This week I had the pleasure of accompanying my daughter on her school class field trip to Mackinac Island (pronounced Mack-i-naw). We had an excellent time and I was really glad that I got to create this memory with my daughter.
As part of my love affair over the last year with investing in dividends, I’m going to continue to introduce posts that focus on one particular aspect of evaluating a particular stock prospect. So this week, we’ll be looking specifically at the dividend yield formula and what it can tell us about the stock or company.
I’ve got to admit that I’m slightly frustrated. Ever since the Google penalty was removed from my niche website, I was happy to see it go from as low as Number 40 and stabilized between No. 16 and 20. But then over April it hasn’t really moved too much beyond that …
Obviously the goal with building these money earning sites is to make some money! With Google Adsense as my major monetization stream for this site (for now), I’m not going to receive nearly as much action on the bottom of SERP 2 as I would if I were at the No. 1 spot. That’s why cracking the Top 10 spots by getting to the first page of Google and eventually the number 1 spot is absolutely imperative if I want to see any amount of significant income.
And so that leads me back to the question of “what to do”. While that may seem pretty straight-forward, I’ve had some experiences that have left me a little puzzled. Here’s what’s been happening:
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Secured business loans can be an important source of funding but they are not suitable for every business in every circumstance. If a business is struggling, throwing cash at the problem is not always the best solution. Once you factor in the added burden of actually repaying the loan, it could even make any existing problems worse.
What a wild ride the last 4 months have been! It’s been a while since I’ve done a dividend stock portfolio update, and I thought this would be a great time to report (i.e. celebrate) my earnings.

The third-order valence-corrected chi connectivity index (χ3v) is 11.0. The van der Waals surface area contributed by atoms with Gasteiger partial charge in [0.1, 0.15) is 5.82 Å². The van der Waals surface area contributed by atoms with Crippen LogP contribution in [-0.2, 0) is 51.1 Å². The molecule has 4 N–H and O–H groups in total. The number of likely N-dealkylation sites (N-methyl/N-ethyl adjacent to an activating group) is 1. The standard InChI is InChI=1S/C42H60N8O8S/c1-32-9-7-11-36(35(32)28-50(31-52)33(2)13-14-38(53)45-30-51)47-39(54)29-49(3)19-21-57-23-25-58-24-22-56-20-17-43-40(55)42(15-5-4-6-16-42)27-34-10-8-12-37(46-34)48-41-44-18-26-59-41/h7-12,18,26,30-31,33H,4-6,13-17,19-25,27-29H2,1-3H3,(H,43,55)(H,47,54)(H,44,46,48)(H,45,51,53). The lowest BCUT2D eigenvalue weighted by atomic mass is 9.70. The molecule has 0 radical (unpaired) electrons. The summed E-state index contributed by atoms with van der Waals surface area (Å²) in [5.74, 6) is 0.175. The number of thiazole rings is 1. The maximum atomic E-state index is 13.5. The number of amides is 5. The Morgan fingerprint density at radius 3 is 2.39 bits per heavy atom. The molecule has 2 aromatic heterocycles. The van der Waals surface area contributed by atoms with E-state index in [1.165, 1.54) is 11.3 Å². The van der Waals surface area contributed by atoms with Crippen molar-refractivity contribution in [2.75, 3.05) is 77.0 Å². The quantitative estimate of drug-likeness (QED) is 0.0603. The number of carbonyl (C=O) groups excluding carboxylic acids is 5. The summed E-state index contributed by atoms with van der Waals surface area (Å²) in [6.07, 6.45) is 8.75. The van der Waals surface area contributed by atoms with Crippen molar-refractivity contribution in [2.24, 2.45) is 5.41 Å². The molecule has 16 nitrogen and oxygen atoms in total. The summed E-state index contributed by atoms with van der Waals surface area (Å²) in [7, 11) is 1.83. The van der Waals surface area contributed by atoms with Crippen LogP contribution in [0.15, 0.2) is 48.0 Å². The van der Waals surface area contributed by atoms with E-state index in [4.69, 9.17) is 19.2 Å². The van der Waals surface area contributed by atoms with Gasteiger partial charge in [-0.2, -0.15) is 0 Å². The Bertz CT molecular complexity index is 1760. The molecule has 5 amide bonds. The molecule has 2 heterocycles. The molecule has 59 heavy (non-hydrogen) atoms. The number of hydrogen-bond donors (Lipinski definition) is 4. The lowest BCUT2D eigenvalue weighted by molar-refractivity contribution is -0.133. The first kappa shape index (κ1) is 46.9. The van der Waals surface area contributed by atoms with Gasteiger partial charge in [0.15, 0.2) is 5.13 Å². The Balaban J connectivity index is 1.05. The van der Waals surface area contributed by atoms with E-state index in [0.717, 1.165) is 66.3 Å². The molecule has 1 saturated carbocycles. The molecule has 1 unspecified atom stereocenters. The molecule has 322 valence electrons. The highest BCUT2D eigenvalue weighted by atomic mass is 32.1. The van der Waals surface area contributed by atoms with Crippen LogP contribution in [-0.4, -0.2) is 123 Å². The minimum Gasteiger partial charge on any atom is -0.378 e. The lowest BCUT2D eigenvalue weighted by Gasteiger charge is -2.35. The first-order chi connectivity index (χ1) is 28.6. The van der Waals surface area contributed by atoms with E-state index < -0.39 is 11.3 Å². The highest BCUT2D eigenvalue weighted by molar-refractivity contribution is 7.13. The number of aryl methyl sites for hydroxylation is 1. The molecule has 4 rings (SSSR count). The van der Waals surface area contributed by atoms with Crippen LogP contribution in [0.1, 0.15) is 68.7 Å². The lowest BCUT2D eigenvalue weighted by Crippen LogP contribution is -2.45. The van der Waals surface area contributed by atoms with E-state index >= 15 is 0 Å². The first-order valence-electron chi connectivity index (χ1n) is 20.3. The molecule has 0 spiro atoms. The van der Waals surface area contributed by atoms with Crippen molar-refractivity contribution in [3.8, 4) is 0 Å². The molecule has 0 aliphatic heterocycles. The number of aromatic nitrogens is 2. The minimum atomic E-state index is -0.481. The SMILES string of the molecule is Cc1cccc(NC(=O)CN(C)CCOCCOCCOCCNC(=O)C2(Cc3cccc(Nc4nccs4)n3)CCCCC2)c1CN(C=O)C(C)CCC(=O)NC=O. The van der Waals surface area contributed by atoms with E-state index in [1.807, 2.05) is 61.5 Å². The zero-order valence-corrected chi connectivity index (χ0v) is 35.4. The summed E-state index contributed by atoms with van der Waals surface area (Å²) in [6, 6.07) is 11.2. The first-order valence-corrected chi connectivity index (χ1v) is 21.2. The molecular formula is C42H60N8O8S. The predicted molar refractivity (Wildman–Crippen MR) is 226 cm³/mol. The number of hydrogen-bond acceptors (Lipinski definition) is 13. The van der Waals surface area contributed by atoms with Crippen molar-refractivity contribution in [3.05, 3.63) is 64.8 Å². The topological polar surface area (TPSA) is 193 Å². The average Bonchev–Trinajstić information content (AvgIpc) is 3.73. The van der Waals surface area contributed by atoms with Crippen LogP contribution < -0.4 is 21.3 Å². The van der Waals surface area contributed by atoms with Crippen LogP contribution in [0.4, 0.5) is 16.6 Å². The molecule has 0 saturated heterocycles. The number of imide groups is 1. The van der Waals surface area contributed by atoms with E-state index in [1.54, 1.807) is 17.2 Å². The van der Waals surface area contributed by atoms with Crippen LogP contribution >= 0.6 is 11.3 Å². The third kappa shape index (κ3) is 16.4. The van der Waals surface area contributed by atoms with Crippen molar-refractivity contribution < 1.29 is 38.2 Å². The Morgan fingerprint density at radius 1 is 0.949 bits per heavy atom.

Over the last few years the name “Bernie Madoff” and the term “Ponzi Scheme” have been used almost interchangeably. Obviously we all know that this man was a crook and that he committed a very serious act of fraud by stealing millions of dollars from trusted investors. But have you ever stopped to ask yourself just what one is or what a Ponzi Scheme example would even look like?
Every now and again when I read through the headlines on my favorite money news sites, I see the same desperate-for-attention headlines proclaiming that “retirement is dead” and that we basically have no hope of ever saving enough money. How do they draw those conclusions? The usual suspects cited are the decline of pensions, the deflating of Social Security and the rise in costs as reasons why none of us can save and why we’ll all need to work until we are 80.
And then there is my personal favorite: The 401k. They talk about the 401k like it’s a James Bond villain. When they compare the pension vs 401k, they describe it as a horrible and inefficient means for retirement. Basically, their message is that the 401k killed retirement.
That is complete nonsense. The 401k didn’t destroy our chances at the American Dream … we did.